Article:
Assisted hatching, a scientific technique used in In Vitro Fertilisation (IVF), may improve the implantation of embryos into a woman’s uterine lining by creating an opening through which the embryonic cells can hatch out. Pregnancy cannot occur unless the embryo hatches.
Just before embryo implantation, the developing embryo must “hatch” out of its outer shell (zona pellucida). Some embryos seem to have a thicker shell that may decrease their ability to hatch and therefore reduce the likelihood that they will implant. This may be due to the age of the woman or other, unknown reasons.
The unfertilised egg (oocyte) is surrounded by the zona pellucida membrane. The zona pellucida ensures that only one sperm cell enters and fertilises the egg. After fertilisation, the embryo begins to cleave into a two-cell, then a four-cell and so on. It is at this early cleavage stage that assisted hatching can be performed on embryos.
It has been shown that women aged over 37 have a tendency to produce oocytes with a harder and/or thicker zona pellucida than younger women. The same applies to women with a high level of follicle-stimulating hormone (FSH).
The problem of a harder zona pellucida is that the embryo may not hatch and thus not attach to the womb. It has been reported that up to 75% of normal embryos may never hatch. Laboratory procedures involved in IVF may add to the hardening of the zona, as the embryo is not continually exposed to the enzymes present in the natural environment of the fallopian tubes.
There is also evidence to suggest that the process of freezing and thawing embryos may cause the zona to harden, and using assisted hatching can be beneficial.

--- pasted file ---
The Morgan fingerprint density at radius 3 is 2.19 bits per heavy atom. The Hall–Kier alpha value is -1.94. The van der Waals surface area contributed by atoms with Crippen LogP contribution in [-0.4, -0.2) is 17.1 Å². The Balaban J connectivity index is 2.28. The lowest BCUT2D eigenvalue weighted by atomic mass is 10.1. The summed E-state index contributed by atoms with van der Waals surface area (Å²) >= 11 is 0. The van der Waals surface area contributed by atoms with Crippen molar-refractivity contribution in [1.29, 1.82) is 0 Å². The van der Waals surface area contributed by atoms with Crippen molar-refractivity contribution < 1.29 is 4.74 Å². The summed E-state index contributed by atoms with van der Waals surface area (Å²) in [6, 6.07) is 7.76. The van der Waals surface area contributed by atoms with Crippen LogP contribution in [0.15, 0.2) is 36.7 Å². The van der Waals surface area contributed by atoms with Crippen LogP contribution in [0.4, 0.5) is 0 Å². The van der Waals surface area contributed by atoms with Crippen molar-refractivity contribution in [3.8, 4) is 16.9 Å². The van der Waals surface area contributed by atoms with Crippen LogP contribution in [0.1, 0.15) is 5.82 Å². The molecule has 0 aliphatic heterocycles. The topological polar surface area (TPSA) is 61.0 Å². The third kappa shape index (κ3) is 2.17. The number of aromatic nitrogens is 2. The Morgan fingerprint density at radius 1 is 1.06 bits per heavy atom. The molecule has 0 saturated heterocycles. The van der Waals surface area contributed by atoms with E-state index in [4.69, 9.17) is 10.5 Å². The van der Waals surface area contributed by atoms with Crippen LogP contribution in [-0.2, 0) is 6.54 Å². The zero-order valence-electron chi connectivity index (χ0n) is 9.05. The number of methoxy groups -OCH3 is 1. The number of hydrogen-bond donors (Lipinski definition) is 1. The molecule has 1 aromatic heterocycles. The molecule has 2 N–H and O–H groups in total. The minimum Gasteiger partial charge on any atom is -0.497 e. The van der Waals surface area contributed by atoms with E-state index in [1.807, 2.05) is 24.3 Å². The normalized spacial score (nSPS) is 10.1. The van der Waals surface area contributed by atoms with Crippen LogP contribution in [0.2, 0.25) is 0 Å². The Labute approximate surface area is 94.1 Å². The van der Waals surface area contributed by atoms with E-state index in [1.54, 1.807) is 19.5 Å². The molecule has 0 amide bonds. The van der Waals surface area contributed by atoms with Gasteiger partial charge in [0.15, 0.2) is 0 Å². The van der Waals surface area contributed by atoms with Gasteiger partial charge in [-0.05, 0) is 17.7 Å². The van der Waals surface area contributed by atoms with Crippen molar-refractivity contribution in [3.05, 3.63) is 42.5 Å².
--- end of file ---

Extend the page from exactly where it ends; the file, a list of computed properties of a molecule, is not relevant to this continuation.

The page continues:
At City Fertility Centre, we offer laser-assisted hatching, which is a gentle and safe way to weaken a small section of the zona pellucida – allowing the embryo to hatch. Several studies have shown that using a laser is superior to chemical and manual hatching. Laser-assisted hatching has several advantages, including minimal handling of the embryo and delivering fast and exact control over the drilling of the hole.
Laser-assisted hatching is performed by the scientists before the embryos are transferred back to the uterus.
The potential fertility improvement that this type of treatment may yield depends on the woman’s age, diagnosis and the initial semen analysis, and should be discussed with your specialist.
Recent meta-analysis (comparison of different relevant research findings) showed that women who have undergone repeated IVF treatments without positive results can increase their chances of a pregnancy with laser-assisted hatching.
To find out more about the blastocyst embryo transfer, please read our Laser-Assisted Hatching Fact Sheet.
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